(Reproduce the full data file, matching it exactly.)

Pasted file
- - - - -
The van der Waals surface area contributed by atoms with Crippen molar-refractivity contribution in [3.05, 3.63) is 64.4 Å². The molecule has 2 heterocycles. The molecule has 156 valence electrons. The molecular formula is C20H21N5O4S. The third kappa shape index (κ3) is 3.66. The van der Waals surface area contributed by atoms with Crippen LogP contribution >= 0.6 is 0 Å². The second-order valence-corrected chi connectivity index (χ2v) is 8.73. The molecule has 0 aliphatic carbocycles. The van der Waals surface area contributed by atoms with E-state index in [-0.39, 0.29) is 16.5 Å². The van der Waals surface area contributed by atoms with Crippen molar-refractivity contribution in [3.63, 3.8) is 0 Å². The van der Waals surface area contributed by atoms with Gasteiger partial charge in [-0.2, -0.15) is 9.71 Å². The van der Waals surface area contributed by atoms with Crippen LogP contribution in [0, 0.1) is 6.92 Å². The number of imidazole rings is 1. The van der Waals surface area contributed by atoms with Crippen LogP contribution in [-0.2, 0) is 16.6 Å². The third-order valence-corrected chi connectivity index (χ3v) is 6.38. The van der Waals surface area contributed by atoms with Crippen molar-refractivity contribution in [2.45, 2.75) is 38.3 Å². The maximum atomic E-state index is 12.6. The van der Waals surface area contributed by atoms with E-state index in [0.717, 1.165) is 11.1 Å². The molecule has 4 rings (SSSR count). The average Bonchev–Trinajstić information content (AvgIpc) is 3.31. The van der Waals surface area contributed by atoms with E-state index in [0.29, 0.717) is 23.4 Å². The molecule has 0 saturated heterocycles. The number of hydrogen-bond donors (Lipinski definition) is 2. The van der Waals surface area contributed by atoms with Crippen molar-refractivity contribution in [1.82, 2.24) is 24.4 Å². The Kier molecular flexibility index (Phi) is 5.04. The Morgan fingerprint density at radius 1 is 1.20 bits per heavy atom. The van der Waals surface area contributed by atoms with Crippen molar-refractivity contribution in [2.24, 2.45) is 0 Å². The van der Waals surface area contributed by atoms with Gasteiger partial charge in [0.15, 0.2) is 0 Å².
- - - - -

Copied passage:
The van der Waals surface area contributed by atoms with Crippen molar-refractivity contribution in [3.05, 3.63) is 64.4 Å². The molecule has 2 heterocycles. The molecule has 156 valence electrons. The molecular formula is C20H21N5O4S. The third kappa shape index (κ3) is 3.66. The van der Waals surface area contributed by atoms with Crippen LogP contribution >= 0.6 is 0 Å². The second-order valence-corrected chi connectivity index (χ2v) is 8.73. The molecule has 0 aliphatic carbocycles. The van der Waals surface area contributed by atoms with E-state index in [-0.39, 0.29) is 16.5 Å². The van der Waals surface area contributed by atoms with Crippen molar-refractivity contribution in [3.63, 3.8) is 0 Å². The van der Waals surface area contributed by atoms with Gasteiger partial charge in [-0.2, -0.15) is 9.71 Å². The van der Waals surface area contributed by atoms with Crippen LogP contribution in [0, 0.1) is 6.92 Å². The number of imidazole rings is 1. The van der Waals surface area contributed by atoms with Crippen LogP contribution in [-0.2, 0) is 16.6 Å². The third-order valence-corrected chi connectivity index (χ3v) is 6.38. The van der Waals surface area contributed by atoms with Crippen molar-refractivity contribution in [2.45, 2.75) is 38.3 Å². The maximum atomic E-state index is 12.6. The van der Waals surface area contributed by atoms with E-state index in [0.717, 1.165) is 11.1 Å². The molecule has 4 rings (SSSR count). The average Bonchev–Trinajstić information content (AvgIpc) is 3.31. The van der Waals surface area contributed by atoms with E-state index in [0.29, 0.717) is 23.4 Å². The molecule has 0 saturated heterocycles. The number of hydrogen-bond donors (Lipinski definition) is 2. The van der Waals surface area contributed by atoms with Crippen molar-refractivity contribution in [1.82, 2.24) is 24.4 Å². The Kier molecular flexibility index (Phi) is 5.04. The Morgan fingerprint density at radius 1 is 1.20 bits per heavy atom. The van der Waals surface area contributed by atoms with Crippen molar-refractivity contribution in [2.24, 2.45) is 0 Å². The van der Waals surface area contributed by atoms with Gasteiger partial charge in [0.15, 0.2) is 0 Å².